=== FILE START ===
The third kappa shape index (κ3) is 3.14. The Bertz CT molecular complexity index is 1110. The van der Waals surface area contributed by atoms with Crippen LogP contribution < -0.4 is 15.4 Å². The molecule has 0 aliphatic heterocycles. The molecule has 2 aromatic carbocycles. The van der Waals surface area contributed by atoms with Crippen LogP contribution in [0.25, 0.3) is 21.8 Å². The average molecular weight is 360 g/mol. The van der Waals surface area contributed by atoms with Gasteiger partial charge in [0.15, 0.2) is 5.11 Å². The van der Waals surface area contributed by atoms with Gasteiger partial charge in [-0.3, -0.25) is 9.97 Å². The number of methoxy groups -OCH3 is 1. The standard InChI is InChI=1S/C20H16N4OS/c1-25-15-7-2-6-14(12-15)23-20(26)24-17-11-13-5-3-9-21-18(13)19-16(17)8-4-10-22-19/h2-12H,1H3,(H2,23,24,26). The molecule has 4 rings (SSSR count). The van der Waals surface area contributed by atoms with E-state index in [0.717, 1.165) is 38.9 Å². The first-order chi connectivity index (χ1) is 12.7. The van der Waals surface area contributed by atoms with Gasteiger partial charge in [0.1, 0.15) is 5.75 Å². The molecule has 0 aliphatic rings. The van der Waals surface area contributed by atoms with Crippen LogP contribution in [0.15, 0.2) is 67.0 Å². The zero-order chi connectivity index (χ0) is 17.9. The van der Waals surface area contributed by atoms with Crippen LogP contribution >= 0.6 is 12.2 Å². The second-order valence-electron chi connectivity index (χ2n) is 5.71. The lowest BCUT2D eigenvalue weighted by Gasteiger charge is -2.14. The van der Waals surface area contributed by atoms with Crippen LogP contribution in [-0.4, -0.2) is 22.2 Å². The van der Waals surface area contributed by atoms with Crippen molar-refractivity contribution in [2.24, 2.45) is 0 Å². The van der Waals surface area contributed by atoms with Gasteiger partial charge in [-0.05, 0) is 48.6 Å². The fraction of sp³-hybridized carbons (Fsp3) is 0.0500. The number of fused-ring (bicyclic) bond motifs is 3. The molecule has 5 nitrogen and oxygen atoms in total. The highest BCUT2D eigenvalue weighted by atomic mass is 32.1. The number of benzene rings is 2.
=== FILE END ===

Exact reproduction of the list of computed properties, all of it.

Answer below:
The third kappa shape index (κ3) is 3.14. The Bertz CT molecular complexity index is 1110. The van der Waals surface area contributed by atoms with Crippen LogP contribution < -0.4 is 15.4 Å². The molecule has 0 aliphatic heterocycles. The molecule has 2 aromatic carbocycles. The van der Waals surface area contributed by atoms with Crippen LogP contribution in [0.25, 0.3) is 21.8 Å². The average molecular weight is 360 g/mol. The van der Waals surface area contributed by atoms with Gasteiger partial charge in [0.15, 0.2) is 5.11 Å². The van der Waals surface area contributed by atoms with Gasteiger partial charge in [-0.3, -0.25) is 9.97 Å². The number of methoxy groups -OCH3 is 1. The standard InChI is InChI=1S/C20H16N4OS/c1-25-15-7-2-6-14(12-15)23-20(26)24-17-11-13-5-3-9-21-18(13)19-16(17)8-4-10-22-19/h2-12H,1H3,(H2,23,24,26). The molecule has 4 rings (SSSR count). The van der Waals surface area contributed by atoms with E-state index in [0.717, 1.165) is 38.9 Å². The first-order chi connectivity index (χ1) is 12.7. The van der Waals surface area contributed by atoms with Gasteiger partial charge in [0.1, 0.15) is 5.75 Å². The molecule has 0 aliphatic rings. The van der Waals surface area contributed by atoms with Crippen LogP contribution in [0.15, 0.2) is 67.0 Å². The zero-order chi connectivity index (χ0) is 17.9. The van der Waals surface area contributed by atoms with Crippen LogP contribution >= 0.6 is 12.2 Å². The second-order valence-electron chi connectivity index (χ2n) is 5.71. The lowest BCUT2D eigenvalue weighted by Gasteiger charge is -2.14. The van der Waals surface area contributed by atoms with Crippen LogP contribution in [-0.4, -0.2) is 22.2 Å². The van der Waals surface area contributed by atoms with Crippen molar-refractivity contribution in [2.24, 2.45) is 0 Å². The van der Waals surface area contributed by atoms with Gasteiger partial charge in [-0.05, 0) is 48.6 Å². The fraction of sp³-hybridized carbons (Fsp3) is 0.0500. The number of fused-ring (bicyclic) bond motifs is 3. The molecule has 5 nitrogen and oxygen atoms in total. The highest BCUT2D eigenvalue weighted by atomic mass is 32.1. The number of benzene rings is 2.